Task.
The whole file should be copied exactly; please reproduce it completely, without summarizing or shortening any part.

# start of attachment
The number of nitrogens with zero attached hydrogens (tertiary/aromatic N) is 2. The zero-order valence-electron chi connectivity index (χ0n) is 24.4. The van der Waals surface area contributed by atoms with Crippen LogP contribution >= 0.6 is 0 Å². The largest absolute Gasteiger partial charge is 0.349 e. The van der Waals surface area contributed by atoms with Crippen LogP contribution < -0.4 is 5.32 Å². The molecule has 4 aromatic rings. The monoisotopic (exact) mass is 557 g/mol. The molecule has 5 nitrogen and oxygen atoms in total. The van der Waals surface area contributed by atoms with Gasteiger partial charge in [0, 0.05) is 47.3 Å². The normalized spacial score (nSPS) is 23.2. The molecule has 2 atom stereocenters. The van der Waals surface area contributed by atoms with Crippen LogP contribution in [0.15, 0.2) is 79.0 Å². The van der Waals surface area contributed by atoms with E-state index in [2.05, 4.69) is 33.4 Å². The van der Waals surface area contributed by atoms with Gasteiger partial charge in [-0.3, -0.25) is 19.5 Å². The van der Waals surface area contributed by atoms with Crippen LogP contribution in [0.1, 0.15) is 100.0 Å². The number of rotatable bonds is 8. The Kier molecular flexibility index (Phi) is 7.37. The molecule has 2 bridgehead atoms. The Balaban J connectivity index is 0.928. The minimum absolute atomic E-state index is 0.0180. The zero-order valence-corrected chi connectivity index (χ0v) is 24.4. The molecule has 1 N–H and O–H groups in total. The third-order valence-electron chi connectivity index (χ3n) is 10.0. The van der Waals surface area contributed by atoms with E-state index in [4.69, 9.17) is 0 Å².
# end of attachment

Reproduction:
The number of nitrogens with zero attached hydrogens (tertiary/aromatic N) is 2. The zero-order valence-electron chi connectivity index (χ0n) is 24.4. The van der Waals surface area contributed by atoms with Crippen LogP contribution >= 0.6 is 0 Å². The largest absolute Gasteiger partial charge is 0.349 e. The van der Waals surface area contributed by atoms with Crippen LogP contribution < -0.4 is 5.32 Å². The molecule has 4 aromatic rings. The monoisotopic (exact) mass is 557 g/mol. The molecule has 5 nitrogen and oxygen atoms in total. The van der Waals surface area contributed by atoms with Gasteiger partial charge in [0, 0.05) is 47.3 Å². The normalized spacial score (nSPS) is 23.2. The molecule has 2 atom stereocenters. The van der Waals surface area contributed by atoms with Crippen LogP contribution in [0.15, 0.2) is 79.0 Å². The van der Waals surface area contributed by atoms with E-state index in [2.05, 4.69) is 33.4 Å². The van der Waals surface area contributed by atoms with Gasteiger partial charge in [-0.3, -0.25) is 19.5 Å². The van der Waals surface area contributed by atoms with Crippen LogP contribution in [0.1, 0.15) is 100.0 Å². The number of rotatable bonds is 8. The Kier molecular flexibility index (Phi) is 7.37. The molecule has 2 bridgehead atoms. The Balaban J connectivity index is 0.928. The minimum absolute atomic E-state index is 0.0180. The zero-order valence-corrected chi connectivity index (χ0v) is 24.4. The molecule has 1 N–H and O–H groups in total. The third-order valence-electron chi connectivity index (χ3n) is 10.0. The van der Waals surface area contributed by atoms with E-state index in [4.69, 9.17) is 0 Å².